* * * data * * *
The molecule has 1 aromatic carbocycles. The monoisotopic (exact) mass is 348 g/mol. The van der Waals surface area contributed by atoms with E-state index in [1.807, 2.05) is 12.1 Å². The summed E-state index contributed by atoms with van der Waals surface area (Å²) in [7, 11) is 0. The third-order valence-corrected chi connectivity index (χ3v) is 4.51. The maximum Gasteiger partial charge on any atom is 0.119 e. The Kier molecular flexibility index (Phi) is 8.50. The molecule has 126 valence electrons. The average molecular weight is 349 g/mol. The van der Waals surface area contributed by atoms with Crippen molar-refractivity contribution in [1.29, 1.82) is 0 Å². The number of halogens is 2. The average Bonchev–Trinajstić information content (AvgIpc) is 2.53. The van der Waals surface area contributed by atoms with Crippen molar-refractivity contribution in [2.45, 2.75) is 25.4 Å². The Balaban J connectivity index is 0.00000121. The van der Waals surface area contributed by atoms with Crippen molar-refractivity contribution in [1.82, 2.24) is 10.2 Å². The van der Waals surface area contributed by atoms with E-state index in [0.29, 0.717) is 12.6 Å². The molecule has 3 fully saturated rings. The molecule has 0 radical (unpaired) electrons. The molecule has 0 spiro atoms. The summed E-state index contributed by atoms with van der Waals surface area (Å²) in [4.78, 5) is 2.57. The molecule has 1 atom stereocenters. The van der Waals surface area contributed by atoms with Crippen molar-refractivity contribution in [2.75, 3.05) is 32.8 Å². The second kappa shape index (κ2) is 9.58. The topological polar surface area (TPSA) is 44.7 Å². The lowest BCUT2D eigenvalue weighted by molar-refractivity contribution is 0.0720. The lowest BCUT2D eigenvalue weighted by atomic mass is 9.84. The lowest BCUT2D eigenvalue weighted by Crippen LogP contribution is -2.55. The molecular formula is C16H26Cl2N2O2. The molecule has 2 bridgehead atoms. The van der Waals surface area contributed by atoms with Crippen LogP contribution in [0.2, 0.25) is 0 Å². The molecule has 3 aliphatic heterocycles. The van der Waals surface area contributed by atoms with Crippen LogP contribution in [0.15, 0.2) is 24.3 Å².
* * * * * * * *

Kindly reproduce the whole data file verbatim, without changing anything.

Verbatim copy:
The molecule has 1 aromatic carbocycles. The monoisotopic (exact) mass is 348 g/mol. The van der Waals surface area contributed by atoms with E-state index in [1.807, 2.05) is 12.1 Å². The summed E-state index contributed by atoms with van der Waals surface area (Å²) in [7, 11) is 0. The third-order valence-corrected chi connectivity index (χ3v) is 4.51. The maximum Gasteiger partial charge on any atom is 0.119 e. The Kier molecular flexibility index (Phi) is 8.50. The molecule has 126 valence electrons. The average molecular weight is 349 g/mol. The van der Waals surface area contributed by atoms with Crippen molar-refractivity contribution in [1.29, 1.82) is 0 Å². The number of halogens is 2. The average Bonchev–Trinajstić information content (AvgIpc) is 2.53. The van der Waals surface area contributed by atoms with Crippen molar-refractivity contribution in [2.45, 2.75) is 25.4 Å². The Balaban J connectivity index is 0.00000121. The van der Waals surface area contributed by atoms with Crippen molar-refractivity contribution in [1.82, 2.24) is 10.2 Å². The van der Waals surface area contributed by atoms with E-state index in [0.29, 0.717) is 12.6 Å². The molecule has 3 fully saturated rings. The molecule has 0 radical (unpaired) electrons. The molecule has 0 spiro atoms. The summed E-state index contributed by atoms with van der Waals surface area (Å²) in [4.78, 5) is 2.57. The molecule has 1 atom stereocenters. The van der Waals surface area contributed by atoms with Crippen molar-refractivity contribution in [2.75, 3.05) is 32.8 Å². The second kappa shape index (κ2) is 9.58. The topological polar surface area (TPSA) is 44.7 Å². The lowest BCUT2D eigenvalue weighted by molar-refractivity contribution is 0.0720. The lowest BCUT2D eigenvalue weighted by atomic mass is 9.84. The lowest BCUT2D eigenvalue weighted by Crippen LogP contribution is -2.55. The molecular formula is C16H26Cl2N2O2. The molecule has 2 bridgehead atoms. The van der Waals surface area contributed by atoms with Crippen LogP contribution in [0.2, 0.25) is 0 Å². The molecule has 3 aliphatic heterocycles. The van der Waals surface area contributed by atoms with Crippen LogP contribution in [0.15, 0.2) is 24.3 Å².